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haleyelizabeth2017
 one year ago
What values for θ (0≤θ≤2π) satisfy the equation?
haleyelizabeth2017
 one year ago
What values for θ (0≤θ≤2π) satisfy the equation?

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haleyelizabeth2017
 one year ago
Best ResponseYou've already chosen the best response.0\[tan^2\theta=\frac{3}{2}sec\theta\]

acxbox22
 one year ago
Best ResponseYou've already chosen the best response.0sorry i suck at trig :(

haleyelizabeth2017
 one year ago
Best ResponseYou've already chosen the best response.0It's all good :)

anonymous
 one year ago
Best ResponseYou've already chosen the best response.0do U know the identity that relates both of the \[\sin (\Theta) , \tan (\Theta)\] ?

anonymous
 one year ago
Best ResponseYou've already chosen the best response.0\[\sec ^2 \theta \tan ^2 \theta=1\]

campbell_st
 one year ago
Best ResponseYou've already chosen the best response.1this is how to start \[\tan^2(\theta) = \frac{\sin^2(\theta)}{\cos^2(\theta)}\] and \[\sec(\theta) = \frac{1}{\cos(\theta)}\] multiply both sides of the equation by cos^2 \[\sin^2(\theta) = \frac{3}{2} \cos(\theta)\] now use the trig identity sin^2 + cos^2 = 1 so \[1  \cos^2(\theta) = \frac{3}{2} \cos(\theta)\] which can be written as \[\cos^2(\theta) + \frac{3}{2}\cos(\theta)  1 = 0\] so now you have a quadratic that can be solved... hope it helps

anonymous
 one year ago
Best ResponseYou've already chosen the best response.0\[\tan ^2 \theta=\sec ^2 \theta1\]

anonymous
 one year ago
Best ResponseYou've already chosen the best response.0\[\sec ^2 \theta 1=\frac{ 3 }{ 2 }\cos \theta\] \[2 \sec ^2 \theta2=3 \sec \theta\] solve for sec theta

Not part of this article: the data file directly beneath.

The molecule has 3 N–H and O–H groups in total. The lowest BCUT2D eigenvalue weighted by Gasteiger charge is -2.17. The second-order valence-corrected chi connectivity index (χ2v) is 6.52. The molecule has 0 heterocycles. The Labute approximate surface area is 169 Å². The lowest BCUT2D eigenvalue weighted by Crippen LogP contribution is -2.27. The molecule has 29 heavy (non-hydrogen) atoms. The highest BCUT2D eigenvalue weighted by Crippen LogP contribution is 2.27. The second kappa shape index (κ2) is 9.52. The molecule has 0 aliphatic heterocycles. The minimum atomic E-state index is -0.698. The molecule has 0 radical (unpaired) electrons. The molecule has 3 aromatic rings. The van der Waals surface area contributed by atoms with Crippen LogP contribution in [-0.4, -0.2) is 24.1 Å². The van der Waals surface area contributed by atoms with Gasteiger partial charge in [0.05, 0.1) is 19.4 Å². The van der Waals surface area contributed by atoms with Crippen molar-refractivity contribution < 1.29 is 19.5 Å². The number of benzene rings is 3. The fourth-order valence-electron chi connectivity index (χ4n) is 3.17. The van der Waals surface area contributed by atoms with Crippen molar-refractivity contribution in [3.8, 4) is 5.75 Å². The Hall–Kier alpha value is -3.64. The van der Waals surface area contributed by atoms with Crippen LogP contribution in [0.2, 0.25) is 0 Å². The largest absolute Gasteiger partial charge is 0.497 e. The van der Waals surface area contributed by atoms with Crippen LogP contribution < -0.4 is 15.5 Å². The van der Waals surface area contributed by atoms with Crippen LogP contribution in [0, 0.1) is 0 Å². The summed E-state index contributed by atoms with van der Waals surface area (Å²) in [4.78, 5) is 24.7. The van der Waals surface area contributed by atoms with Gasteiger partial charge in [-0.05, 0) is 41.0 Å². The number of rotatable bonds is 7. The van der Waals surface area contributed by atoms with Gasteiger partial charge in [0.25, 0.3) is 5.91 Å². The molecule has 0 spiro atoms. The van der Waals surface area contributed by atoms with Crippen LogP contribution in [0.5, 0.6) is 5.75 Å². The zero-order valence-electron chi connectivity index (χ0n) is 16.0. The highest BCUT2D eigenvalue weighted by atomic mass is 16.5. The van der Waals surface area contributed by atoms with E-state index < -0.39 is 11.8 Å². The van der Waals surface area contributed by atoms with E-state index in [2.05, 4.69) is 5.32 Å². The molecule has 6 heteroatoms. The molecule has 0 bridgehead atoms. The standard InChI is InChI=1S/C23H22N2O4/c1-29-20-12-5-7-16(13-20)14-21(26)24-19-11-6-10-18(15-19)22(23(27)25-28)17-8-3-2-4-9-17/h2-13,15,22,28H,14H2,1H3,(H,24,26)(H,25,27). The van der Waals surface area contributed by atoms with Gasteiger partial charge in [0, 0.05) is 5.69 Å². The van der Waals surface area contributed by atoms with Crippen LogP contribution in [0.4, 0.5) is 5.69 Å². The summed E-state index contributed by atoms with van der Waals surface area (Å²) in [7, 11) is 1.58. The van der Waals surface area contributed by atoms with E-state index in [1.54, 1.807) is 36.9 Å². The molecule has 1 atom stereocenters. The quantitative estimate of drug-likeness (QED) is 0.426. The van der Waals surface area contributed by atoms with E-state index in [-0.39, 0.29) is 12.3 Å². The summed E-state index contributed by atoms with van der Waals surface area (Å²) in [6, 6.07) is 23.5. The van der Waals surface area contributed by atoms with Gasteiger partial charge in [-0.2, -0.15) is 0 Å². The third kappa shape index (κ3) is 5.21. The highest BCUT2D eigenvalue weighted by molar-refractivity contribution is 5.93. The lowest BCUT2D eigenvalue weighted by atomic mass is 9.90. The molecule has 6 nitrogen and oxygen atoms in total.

campbell_st
 one year ago
Best ResponseYou've already chosen the best response.1when you solve the quadratic using the general quadratic formula you are solving \[\cos(\theta) = \frac{b \pm \sqrt{b^2 4ac}}{2a}\] this will give an exact value, then find the angle measures

campbell_st
 one year ago
Best ResponseYou've already chosen the best response.1oops should be will give 2 exact values... this will allow you to find the angles... hope it helps

anonymous
 one year ago
Best ResponseYou've already chosen the best response.0So , I'll assume you don't know it :D \[\tan^2 (\Theta) +1 = \sec^2 (\Theta)\] so nw U have \[\tan^2 (\Theta) = \sec^2 (\Theta) 1\] Simply you plug this into you equation and you will get sth like this : \[\sec^2 (\Theta) 1 = \frac{ 3 }{ 2 } \sec(\Theta)\] You can easily get the \[\frac{ 3 }{ 2 } \sec(\Theta)\] to the right hand side by changing the sign :) The you will get : \[\sec^2(\Theta) + 1.5 \sec(\Theta)  1 = 0\] nw guess what ! It's a quadratic equation that could be solved easily Ur calculator or the formula and the you will get \[\sec(\Theta) = \frac{ 1 }{ 2 } , 2\] This is for sec to get theta you have to flip the answer and you will get \[\cos(\Theta) = \frac{ 1 }{ 2 } , 2\] So the second one will be rejected as 2 is not a value for any Theta ! nw you will get Theta simply like this : \[\Theta = \cos^{1} (\frac{ 1 }{ 2 }) = 120^o = \frac{ 2 }{ 3 }π\] radians :D Let me know if you got it :)

haleyelizabeth2017
 one year ago
Best ResponseYou've already chosen the best response.0Ah! sorry...was afk :(

anonymous
 one year ago
Best ResponseYou've already chosen the best response.0\[\sec ^2 \theta1=\frac{ 3 }{ 2 }\sec \theta\] \[2\sec ^2\theta+3\sec \theta2=0\] \[2\sec ^2\theta+4\sec \theta\sec \theta2=0\] \[2\sec \theta \left( \sec \theta+2 \right)1\left( \sec \theta+2 \right)=0\] \[\left( \sec \theta+2 \right)\left( 2\sec \theta1 \right)=0\] \[Either~\sec \theta+2=0,\sec \theta=2,\cos \theta=\frac{ 1 }{ 2 }=\cos \frac{ \pi }{ 3 }=\cos \left( \pi \pm \frac{ \pi }{ 3 } \right)\] \[\theta=\pi \pm \frac{ \pi }{ 3 }\] \[or~2\sec \theta1=0.\sec \theta=\frac{ 1 }{ 2 },\cos \theta=2\] rejected as\[\left \cos \theta \right\le 1\]
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